How To Avoid Greenwashing Sin #3: Vagueness

by Joe on May 8, 2009

It’s time to take a look at Terrachoice’s Third Sin of Greenwashing: Vagueness. Terrachoice found that 11% of the products it evaluated were guilty of vagueness in its green claims. (Articles about the first two sins can be found at the end of this post.)

Let’s start our discussion of this third sin of vagueness with a picture:

recycling mobius loop recycle symbolWhat does this symbol mean? It’s the recycling “mobius loop,” and is generally understood to mean that a product is made from recycled material. But does the symbol mean that 100% of the product is made of this recycled material? Could it mean that only 50% of the product is made of recycled materials? 10%? 0.01%? Also, what kind of recycled material is included: is it post-consumer waste or post-industrial waste? Nobody knows the answers unless the packaging explicitly says so. Just slapping this symbol on a product without further explanation is a disservice to the consumer, who has no idea what percentage of the product is actually made from recycled material or where that material comes from.

By the way, did you know that the symbol above is different from this one?

moeb2This second symbol without the background means that the product is recyclable, versus being made from recycled materials. The different meaning between these symbols was news to me until I researched this article. Talk about vague and confusing!

The sin of vagueness gets worse. I bet you’ve seen these terms on products: “Chemical-free.” “Non-toxic.” “All natural.” Even “Green,” “Environmentally friendly,” and “Eco-Conscious.” Have you stopped to think about what these actually mean?

Nothing is free of chemicals, since water, plants, animals, humans, and everything on the planet is made up of chemicals. Everything is toxic at sufficiently high levels–including water and oxygen. Arsenic and formaldehyde are “all natural.” And what does “green” even mean without a more specific explanation?

This sin is painful. We’ve seen these vague claims on all kinds of products and may have fallen for them ourselves at one time or another. Terrachoice found them on everything from “chemical free” insecticides to “natural” hair mousse to wax paper with unquantified “recycled content.”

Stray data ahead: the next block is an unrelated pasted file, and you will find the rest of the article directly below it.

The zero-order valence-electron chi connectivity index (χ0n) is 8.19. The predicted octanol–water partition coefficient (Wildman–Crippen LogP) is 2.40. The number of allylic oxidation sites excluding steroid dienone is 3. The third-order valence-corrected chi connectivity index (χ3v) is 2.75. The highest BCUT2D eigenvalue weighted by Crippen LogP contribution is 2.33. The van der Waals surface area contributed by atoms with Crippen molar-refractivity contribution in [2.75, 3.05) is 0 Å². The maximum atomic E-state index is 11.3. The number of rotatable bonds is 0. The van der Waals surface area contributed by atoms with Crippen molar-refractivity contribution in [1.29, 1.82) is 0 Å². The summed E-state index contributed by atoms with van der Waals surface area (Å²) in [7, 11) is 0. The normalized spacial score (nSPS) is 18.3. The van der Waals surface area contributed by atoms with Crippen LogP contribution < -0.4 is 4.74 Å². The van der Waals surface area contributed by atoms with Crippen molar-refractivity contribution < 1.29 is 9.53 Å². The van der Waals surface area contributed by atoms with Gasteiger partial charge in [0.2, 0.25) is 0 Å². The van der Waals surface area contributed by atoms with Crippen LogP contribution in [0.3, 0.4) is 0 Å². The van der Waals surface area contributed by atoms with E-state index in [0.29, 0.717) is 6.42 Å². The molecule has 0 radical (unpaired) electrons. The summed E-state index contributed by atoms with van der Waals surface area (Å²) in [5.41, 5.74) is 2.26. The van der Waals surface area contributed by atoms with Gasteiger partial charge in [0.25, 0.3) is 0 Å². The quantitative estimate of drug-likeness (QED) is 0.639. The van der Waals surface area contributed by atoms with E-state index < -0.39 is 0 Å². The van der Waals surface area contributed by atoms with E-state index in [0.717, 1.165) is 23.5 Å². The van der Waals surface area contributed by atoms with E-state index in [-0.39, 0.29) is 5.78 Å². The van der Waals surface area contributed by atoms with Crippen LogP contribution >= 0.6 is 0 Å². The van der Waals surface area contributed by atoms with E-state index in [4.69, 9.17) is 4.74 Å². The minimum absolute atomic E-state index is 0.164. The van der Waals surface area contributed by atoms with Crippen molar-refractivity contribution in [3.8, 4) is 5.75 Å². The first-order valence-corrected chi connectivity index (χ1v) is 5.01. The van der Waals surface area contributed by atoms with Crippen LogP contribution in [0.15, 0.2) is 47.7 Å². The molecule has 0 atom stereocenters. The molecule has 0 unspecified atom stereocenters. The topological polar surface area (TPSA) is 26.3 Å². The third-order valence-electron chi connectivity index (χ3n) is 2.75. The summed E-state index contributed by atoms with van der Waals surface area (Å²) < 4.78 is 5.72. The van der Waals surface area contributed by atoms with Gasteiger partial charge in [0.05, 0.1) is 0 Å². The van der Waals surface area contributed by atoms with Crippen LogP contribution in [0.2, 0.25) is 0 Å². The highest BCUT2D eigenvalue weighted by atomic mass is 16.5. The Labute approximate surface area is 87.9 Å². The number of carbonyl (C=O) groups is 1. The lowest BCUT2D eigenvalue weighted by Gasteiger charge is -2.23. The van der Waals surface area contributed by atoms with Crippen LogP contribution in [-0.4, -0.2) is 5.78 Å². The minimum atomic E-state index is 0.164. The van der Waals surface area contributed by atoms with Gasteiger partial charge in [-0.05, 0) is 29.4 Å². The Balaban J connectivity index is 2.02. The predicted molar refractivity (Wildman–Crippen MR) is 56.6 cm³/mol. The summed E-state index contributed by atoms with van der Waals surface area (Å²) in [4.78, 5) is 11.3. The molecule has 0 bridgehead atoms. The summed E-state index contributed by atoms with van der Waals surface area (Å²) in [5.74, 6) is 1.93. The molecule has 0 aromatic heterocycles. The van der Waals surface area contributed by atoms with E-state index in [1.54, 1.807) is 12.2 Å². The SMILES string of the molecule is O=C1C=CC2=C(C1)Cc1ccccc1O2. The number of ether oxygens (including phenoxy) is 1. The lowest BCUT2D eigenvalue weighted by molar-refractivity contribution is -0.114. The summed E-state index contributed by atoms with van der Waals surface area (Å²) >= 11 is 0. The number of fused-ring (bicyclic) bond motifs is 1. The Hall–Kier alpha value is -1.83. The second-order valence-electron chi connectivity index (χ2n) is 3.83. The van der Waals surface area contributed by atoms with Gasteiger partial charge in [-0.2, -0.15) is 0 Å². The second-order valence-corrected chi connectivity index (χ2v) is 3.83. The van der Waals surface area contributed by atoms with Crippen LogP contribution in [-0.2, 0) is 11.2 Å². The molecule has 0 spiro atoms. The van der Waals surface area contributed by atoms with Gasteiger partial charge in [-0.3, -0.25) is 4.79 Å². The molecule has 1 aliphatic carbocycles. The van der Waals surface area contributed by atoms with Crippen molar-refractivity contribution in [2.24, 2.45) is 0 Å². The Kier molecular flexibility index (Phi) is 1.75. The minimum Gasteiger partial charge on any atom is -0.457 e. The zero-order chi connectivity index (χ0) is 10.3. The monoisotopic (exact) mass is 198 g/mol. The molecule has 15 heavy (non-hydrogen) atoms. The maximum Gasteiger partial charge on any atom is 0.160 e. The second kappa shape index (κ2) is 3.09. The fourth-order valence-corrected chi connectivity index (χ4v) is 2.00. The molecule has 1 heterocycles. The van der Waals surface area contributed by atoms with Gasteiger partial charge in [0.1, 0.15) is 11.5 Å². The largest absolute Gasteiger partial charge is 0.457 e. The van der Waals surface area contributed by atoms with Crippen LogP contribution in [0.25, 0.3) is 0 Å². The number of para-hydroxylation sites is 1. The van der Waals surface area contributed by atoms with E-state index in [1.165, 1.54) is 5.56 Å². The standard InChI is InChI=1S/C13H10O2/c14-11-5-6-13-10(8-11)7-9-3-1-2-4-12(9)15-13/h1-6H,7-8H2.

What can we do to protect ourselves against the sin of vagueness when we shop? Here are some ideas:

  • Look for “here’s what we mean by… (eco-, green, all natural, whatever.)” If the meaning of the term isn’t self-evident, is there something on the product packaging or the company’s website that explains what is meant? If not, then draw no conclusions about the term because it could mean anything and is therefore meaningless.
  • Beware of the popular “buzz words.” “Non-toxic,” “all natural”, “environmentally friendly,” “earth friendly,” “eco friendly” and “green” are very over-used without any explanation. Treat these words with suspicion unless/until they are better explained by the product manufacturer. The product may in fact be what it claims, but you deserve a more specific explanation to understand what you’re buying.
  • Look for meaningful green certification. The best way to fight vagueness (and greenwashing in general) is to subject green claims to the withering scrutiny of objective third-party certification that demands specific documentation. The Greener Choices website is an excellent resource for learning about the best eco labels to look for. Some eco labels are more meaningful than others, so check Greener Choices if you have any doubts.

Bottom line is, ask yourself if a green claim could be subject to multiple interpretations thanks to lack of a more specific explanation. If so, then buyer beware.

Third in a series. The full list:

How To Avoid Greenwashing Sin #1: The Hidden Trade-Off
How To Avoid Greenwashing Sin #2: No Proof
How To Avoid Greenwashing Sin #3: Vagueness
How To Avoid Greenwashing Sin #4: Irrelevance
How To Avoid Greenwashing Sin #5: Lesser Of Two Evils
How To Avoid Greenwashing Sin #6: Fibbing
How To Avoid Greenwashing Sin #7: Worshiping False Labels
Is A Greener Product Green Enough? Our Greenwashing Series Wrap-Up

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